Judge OKs $3.9M settlement in Fireman wage-and-hour lawsuit

Judge OKs $3.9M settlement in Fireman wage-and-hour lawsuit

NEW YORK —In a decision likely to attract the attention of foodservice employers nationwide, a federal judge here is expected to approve a $3.9 million settlement of two lawsuits brought against Fireman Hospitality Group for alleged wage-and-hour infractions.

The lawsuits involving Fireman Hospitality, operator of several upscale restaurants in New York, are the latest in a string of claims brought against a variety of operators alleging violations of tip-pooling regulations and other wage-and-hour laws. In recent years, Starbucks [3], Applebee’s [4] International, Brinker International [5] and several fine-dining establishments in New York—including Buddha Bar, Pastis and Balthazar [6]—have been embroiled in similar cases. —In a decision likely to attract the attention of foodservice employers nationwide, a federal judge here is expected to approve a $3.9 million settlement of two lawsuits brought against Fireman Hospitality Group for alleged wage-and-hour infractions.

U.S. District [7] Judge Paul A. Crotty this month approved a payment of $588,000 to settle a suit against Redeye Grill, a Fireman restaurant in Manhattan. Crotty also said he would approve a second settlement of more than $3 million against the company’s other eateries, including Café Fiorello, Brooklyn Diner [8], Bond 45 [9], Shelly’s and Trattoria Dell’Arte [10]. The latter action reportedly involves more than 1,000 plaintiffs. —In a decision likely to attract the attention of foodservice employers nationwide, a federal judge here is expected to approve a $3.9 million settlement of two lawsuits brought against Fireman Hospitality Group for alleged wage-and-hour infractions.

The second settlement is expected by early July. If finalized, it would be one of the highest ever to involve a fine-dining company, legal experts said. —In a decision likely to attract the attention of foodservice employers nationwide, a federal judge here is expected to approve a $3.9 million settlement of two lawsuits brought against Fireman Hospitality Group for alleged wage-and-hour infractions.

“Only one of the lawsuits was settled,” emphasized Arch Stokes of Shea Stokes Roberts & Wagner, the law firm that represented Fireman. Stokes said the payment was “limited to the facts of that case, and it’s a mutual settlement agreed to by all and approved by the judge.” —In a decision likely to attract the attention of foodservice employers nationwide, a federal judge here is expected to approve a $3.9 million settlement of two lawsuits brought against Fireman Hospitality Group for alleged wage-and-hour infractions.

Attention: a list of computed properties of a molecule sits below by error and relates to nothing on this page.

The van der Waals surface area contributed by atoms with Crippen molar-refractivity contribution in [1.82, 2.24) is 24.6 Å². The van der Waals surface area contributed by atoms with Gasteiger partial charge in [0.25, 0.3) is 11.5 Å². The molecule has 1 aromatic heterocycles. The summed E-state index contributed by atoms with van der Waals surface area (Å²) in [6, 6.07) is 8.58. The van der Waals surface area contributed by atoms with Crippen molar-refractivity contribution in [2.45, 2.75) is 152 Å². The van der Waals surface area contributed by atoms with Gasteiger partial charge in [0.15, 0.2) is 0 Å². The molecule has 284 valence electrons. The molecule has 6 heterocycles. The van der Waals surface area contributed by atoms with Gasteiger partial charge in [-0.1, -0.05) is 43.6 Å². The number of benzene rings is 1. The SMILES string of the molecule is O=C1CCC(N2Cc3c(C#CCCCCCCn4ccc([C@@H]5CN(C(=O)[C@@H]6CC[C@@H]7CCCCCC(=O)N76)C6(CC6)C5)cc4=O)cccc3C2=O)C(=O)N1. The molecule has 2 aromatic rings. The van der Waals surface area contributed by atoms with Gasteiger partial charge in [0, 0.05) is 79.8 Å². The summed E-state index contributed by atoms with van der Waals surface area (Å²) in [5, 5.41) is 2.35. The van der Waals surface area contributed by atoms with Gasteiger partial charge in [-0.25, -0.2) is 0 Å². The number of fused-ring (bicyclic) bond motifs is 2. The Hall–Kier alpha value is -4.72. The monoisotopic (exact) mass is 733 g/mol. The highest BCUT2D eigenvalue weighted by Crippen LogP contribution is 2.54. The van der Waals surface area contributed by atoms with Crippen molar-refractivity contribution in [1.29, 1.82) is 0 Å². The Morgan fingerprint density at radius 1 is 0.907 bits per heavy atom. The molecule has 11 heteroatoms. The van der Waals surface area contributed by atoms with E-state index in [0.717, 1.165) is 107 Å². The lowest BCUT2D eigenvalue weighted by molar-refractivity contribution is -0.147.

Both lawsuits against Fireman were filed in 2005 by a group of employees who accused the company of violating tip-pooling regulations and other wage-and-hour laws. The plaintiffs claimed that Fireman fudged their time cards, shortchanged them on overtime and minimum wages and forced them to pay the tabs of patrons who skipped out on their bills. In addition, some employees said they were forced to work 12-hour shifts without breaks. —In a decision likely to attract the attention of foodservice employers nationwide, a federal judge here is expected to approve a $3.9 million settlement of two lawsuits brought against Fireman Hospitality Group for alleged wage-and-hour infractions.

In addition to the payment, the settlement calls for the creation of a system whereby Fireman Hospitality Group employees could raise concerns about such issues as sexual harassment or race discrimination without fear of retaliation. —In a decision likely to attract the attention of foodservice employers nationwide, a federal judge here is expected to approve a $3.9 million settlement of two lawsuits brought against Fireman Hospitality Group for alleged wage-and-hour infractions.

Saru Jayaraman, co-director of the Restaurant Opportunities Center of New York, a worker advocacy group that Fireman accused of fostering the lawsuits, said she was happy with the settlement. —In a decision likely to attract the attention of foodservice employers nationwide, a federal judge here is expected to approve a $3.9 million settlement of two lawsuits brought against Fireman Hospitality Group for alleged wage-and-hour infractions.

“Fireman has done the right thing and set an example for the industry by making changes in terms of compliance with the law and creating new promotions policies and sex harassment policies and grievance procedures that will allow employees to have equal opportunity for advancement within the company,” she said. “I hope the industry takes note and follows Fireman’s lead.” —In a decision likely to attract the attention of foodservice employers nationwide, a federal judge here is expected to approve a $3.9 million settlement of two lawsuits brought against Fireman Hospitality Group for alleged wage-and-hour infractions.

Several New York restaurants are involved in similar lawsuits, which, among other things, accuse the employers of unlawfully forcing tipped employees to share gratuities with managers. At least some of the restaurants maintain that the so-called managers are actually shift members who should share in the pool of tips. —In a decision likely to attract the attention of foodservice employers nationwide, a federal judge here is expected to approve a $3.9 million settlement of two lawsuits brought against Fireman Hospitality Group for alleged wage-and-hour infractions.